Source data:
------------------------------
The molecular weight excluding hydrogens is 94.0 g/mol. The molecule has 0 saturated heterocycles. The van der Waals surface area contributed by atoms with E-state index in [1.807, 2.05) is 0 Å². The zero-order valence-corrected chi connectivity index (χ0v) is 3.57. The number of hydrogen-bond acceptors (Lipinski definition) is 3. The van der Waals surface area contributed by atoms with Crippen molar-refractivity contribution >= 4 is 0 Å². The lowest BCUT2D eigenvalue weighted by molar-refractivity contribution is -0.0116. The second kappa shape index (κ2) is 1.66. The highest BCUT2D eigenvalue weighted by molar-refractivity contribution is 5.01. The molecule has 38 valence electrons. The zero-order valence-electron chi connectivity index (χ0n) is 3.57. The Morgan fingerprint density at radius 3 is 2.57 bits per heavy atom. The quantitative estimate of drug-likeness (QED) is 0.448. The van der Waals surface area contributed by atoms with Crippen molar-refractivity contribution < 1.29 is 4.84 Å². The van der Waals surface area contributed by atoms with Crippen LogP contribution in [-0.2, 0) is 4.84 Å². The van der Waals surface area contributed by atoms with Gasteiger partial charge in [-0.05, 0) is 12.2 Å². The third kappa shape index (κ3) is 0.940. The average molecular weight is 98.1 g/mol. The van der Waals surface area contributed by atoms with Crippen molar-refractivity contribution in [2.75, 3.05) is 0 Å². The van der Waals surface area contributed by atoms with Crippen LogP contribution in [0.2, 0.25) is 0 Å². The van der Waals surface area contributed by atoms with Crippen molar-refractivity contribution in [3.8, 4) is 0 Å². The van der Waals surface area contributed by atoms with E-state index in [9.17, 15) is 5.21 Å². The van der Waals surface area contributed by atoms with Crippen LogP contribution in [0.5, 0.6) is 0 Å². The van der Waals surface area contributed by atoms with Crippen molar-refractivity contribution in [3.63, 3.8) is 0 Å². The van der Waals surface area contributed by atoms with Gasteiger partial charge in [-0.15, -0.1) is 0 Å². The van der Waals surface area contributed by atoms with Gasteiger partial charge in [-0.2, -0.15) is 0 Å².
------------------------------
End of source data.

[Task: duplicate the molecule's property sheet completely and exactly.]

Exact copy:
The molecular weight excluding hydrogens is 94.0 g/mol. The molecule has 0 saturated heterocycles. The van der Waals surface area contributed by atoms with E-state index in [1.807, 2.05) is 0 Å². The zero-order valence-corrected chi connectivity index (χ0v) is 3.57. The number of hydrogen-bond acceptors (Lipinski definition) is 3. The van der Waals surface area contributed by atoms with Crippen molar-refractivity contribution >= 4 is 0 Å². The lowest BCUT2D eigenvalue weighted by molar-refractivity contribution is -0.0116. The second kappa shape index (κ2) is 1.66. The highest BCUT2D eigenvalue weighted by molar-refractivity contribution is 5.01. The molecule has 38 valence electrons. The zero-order valence-electron chi connectivity index (χ0n) is 3.57. The Morgan fingerprint density at radius 3 is 2.57 bits per heavy atom. The quantitative estimate of drug-likeness (QED) is 0.448. The van der Waals surface area contributed by atoms with Crippen molar-refractivity contribution < 1.29 is 4.84 Å². The van der Waals surface area contributed by atoms with Crippen LogP contribution in [-0.2, 0) is 4.84 Å². The van der Waals surface area contributed by atoms with Gasteiger partial charge in [-0.05, 0) is 12.2 Å². The third kappa shape index (κ3) is 0.940. The average molecular weight is 98.1 g/mol. The van der Waals surface area contributed by atoms with Crippen molar-refractivity contribution in [2.75, 3.05) is 0 Å². The van der Waals surface area contributed by atoms with Crippen LogP contribution in [0.2, 0.25) is 0 Å². The van der Waals surface area contributed by atoms with Crippen molar-refractivity contribution in [3.8, 4) is 0 Å². The van der Waals surface area contributed by atoms with E-state index in [9.17, 15) is 5.21 Å². The van der Waals surface area contributed by atoms with Crippen LogP contribution in [0.5, 0.6) is 0 Å². The van der Waals surface area contributed by atoms with Crippen molar-refractivity contribution in [3.63, 3.8) is 0 Å². The van der Waals surface area contributed by atoms with Gasteiger partial charge in [-0.15, -0.1) is 0 Å². The van der Waals surface area contributed by atoms with Gasteiger partial charge in [-0.2, -0.15) is 0 Å².